— TUSCALOOSA, Ala. (AP) — Alabama's defense set the tone on the game's opening series when HaHa Clinton-Dix upended Mississippi receiver Laquon Treadwell inches short on fourth down.
"That started the whole thing," Crimson Tide linebacker C.J. Mosley said.
The top-ranked Tide spent the rest of the night shutting down No. 24 Mississippi's running game and making big stops, with a couple of forced turnovers tossed in, during Saturday night's 25-0 victory. It was a dominant performance that looked much like the two previous 'Bama defenses, which were the nation's stingiest and powered BCS-title teams.
The Tide (4-0, 2-0 Southeastern Conference) held a Rebels offense that came in averaging 490 yards and 38 points to 205 yards and 11 first downs.
Alabama was motivated by perceived slights, including comments by Ole Miss quarterback Bo Wallace, who said he felt the Rebels could score on anyone. They seemed to grate on the defensive leader Mosley, who summed it up: "They called us out, we answered the bell."
"We were kind of getting into it going into the game," he said. "I kept telling everybody, 'Remember what they said, we're trying to play Alabama defense.'"
Clinton-Dix said Mosley, who had a fourth-down stop of his own and made a tackle for a safety along with Jeoffrey Pagan, was especially fired up before the game. That might have gotten the defense going, if it wasn't the safety's initial stop to halt a drive into Alabama territory.
"He started yelling. I saw it in his eyes," Clinton-Dix said. "I caught the chills just looking at him. I felt it for him."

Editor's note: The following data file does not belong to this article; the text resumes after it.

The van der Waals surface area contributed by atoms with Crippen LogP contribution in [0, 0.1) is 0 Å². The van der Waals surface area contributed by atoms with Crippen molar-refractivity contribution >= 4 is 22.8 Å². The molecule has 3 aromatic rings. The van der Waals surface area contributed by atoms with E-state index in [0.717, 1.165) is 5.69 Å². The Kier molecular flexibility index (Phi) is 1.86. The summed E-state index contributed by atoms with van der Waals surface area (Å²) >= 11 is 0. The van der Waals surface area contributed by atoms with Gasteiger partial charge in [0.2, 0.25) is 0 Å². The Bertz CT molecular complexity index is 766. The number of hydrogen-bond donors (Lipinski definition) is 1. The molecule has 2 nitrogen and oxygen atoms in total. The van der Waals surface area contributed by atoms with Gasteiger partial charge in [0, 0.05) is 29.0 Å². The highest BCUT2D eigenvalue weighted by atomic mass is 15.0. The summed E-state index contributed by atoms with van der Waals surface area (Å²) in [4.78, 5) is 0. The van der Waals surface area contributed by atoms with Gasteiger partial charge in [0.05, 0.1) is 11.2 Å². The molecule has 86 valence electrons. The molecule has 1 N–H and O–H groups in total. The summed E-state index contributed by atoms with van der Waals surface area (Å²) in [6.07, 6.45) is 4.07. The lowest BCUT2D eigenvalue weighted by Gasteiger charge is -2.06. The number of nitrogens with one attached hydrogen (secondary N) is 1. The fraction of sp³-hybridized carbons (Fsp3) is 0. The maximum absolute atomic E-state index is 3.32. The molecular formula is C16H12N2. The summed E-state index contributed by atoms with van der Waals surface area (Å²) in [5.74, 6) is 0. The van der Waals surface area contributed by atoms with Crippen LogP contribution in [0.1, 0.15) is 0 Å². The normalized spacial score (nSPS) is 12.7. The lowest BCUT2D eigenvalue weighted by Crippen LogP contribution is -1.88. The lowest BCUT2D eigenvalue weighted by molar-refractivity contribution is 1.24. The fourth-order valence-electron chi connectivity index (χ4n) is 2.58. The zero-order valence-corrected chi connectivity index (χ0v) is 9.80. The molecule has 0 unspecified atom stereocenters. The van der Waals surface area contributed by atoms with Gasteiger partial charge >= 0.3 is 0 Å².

Alabama hasn't allowed a touchdown in the two games since giving up a program-worst 628 yards to Texas A&M, limiting Colorado State to two field goals.
The Tide contained speedy tailback Jeff Scott and allowed Ole Miss only 46 rushing yards, while getting two sacks from Denzel Devall. Devall also forced a fumble by Wallace with 5:15 left.
"They beat us on some 1-on-1s up front, on runs that we thought should have been good," Rebels coach Hugh Freeze said. "When you're not running the ball effectively against great teams, it makes for a long night. It makes it very difficult.
"They did a really nice job of mixing things up, keeping us off balance and disguising things. It seemed like every time we thought we had a bead on them, we missed something we thought should have been good and they had it played perfectly."
Alabama freshman Eddie Jackson appears to have settled into the starting cornerback job opposite Deion Belue. Jackson, who didn't play in the first two games, has replaced John Fulton for the past two. He picked off a pass one play after getting burned for a long gain.
Belue said Jackson's emergence has helped bring the secondary together since the Texas A&M game.
"We finally found a piece to our secondary, so that we all can come together and mesh together and that was a big deal in that situation," he said. "It came out to be a big deal when we added Eddie Jackson to our secondary."
The performance came a week after Alabama turned in an unimpressive performance against Colorado State. That prompted players to speak up and coach Nick Saban to hold a series of meetings with individual players.
The Tide was limited to three field goals by Cade Foster in the first half, but instead of criticizing, Saban pointed to lofty standards having something to do with perception of events on the field.
"You can be critical about kicking three field goals, can be critical about a lot of things, but if you're critical it's only because you have expectations for something that this team still needs to improve," he said. "I think everybody is committed to trying to do that.
"That's what we're going to be committed to."